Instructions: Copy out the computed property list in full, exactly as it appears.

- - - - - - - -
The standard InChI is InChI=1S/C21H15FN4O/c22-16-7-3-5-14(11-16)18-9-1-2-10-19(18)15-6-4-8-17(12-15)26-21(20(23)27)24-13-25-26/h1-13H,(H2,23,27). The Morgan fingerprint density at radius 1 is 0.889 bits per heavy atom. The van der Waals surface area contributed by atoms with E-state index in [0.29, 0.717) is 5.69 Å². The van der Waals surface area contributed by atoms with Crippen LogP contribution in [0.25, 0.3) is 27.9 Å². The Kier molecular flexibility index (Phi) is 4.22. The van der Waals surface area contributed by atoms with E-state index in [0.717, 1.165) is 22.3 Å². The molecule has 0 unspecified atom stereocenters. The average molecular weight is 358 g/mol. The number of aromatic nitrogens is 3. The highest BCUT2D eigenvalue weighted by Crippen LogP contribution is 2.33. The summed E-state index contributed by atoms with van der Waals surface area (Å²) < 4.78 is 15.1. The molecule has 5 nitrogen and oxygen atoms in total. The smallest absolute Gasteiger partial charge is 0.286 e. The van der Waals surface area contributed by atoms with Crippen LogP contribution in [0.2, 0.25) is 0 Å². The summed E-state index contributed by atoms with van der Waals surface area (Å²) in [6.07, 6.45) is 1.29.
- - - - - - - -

The standard InChI is InChI=1S/C21H15FN4O/c22-16-7-3-5-14(11-16)18-9-1-2-10-19(18)15-6-4-8-17(12-15)26-21(20(23)27)24-13-25-26/h1-13H,(H2,23,27). The Morgan fingerprint density at radius 1 is 0.889 bits per heavy atom. The van der Waals surface area contributed by atoms with E-state index in [0.29, 0.717) is 5.69 Å². The van der Waals surface area contributed by atoms with Crippen LogP contribution in [0.25, 0.3) is 27.9 Å². The Kier molecular flexibility index (Phi) is 4.22. The van der Waals surface area contributed by atoms with E-state index in [0.717, 1.165) is 22.3 Å². The molecule has 0 unspecified atom stereocenters. The average molecular weight is 358 g/mol. The number of aromatic nitrogens is 3. The highest BCUT2D eigenvalue weighted by Crippen LogP contribution is 2.33. The summed E-state index contributed by atoms with van der Waals surface area (Å²) < 4.78 is 15.1. The molecule has 5 nitrogen and oxygen atoms in total. The smallest absolute Gasteiger partial charge is 0.286 e. The van der Waals surface area contributed by atoms with Crippen LogP contribution in [0.2, 0.25) is 0 Å². The summed E-state index contributed by atoms with van der Waals surface area (Å²) in [6.07, 6.45) is 1.29.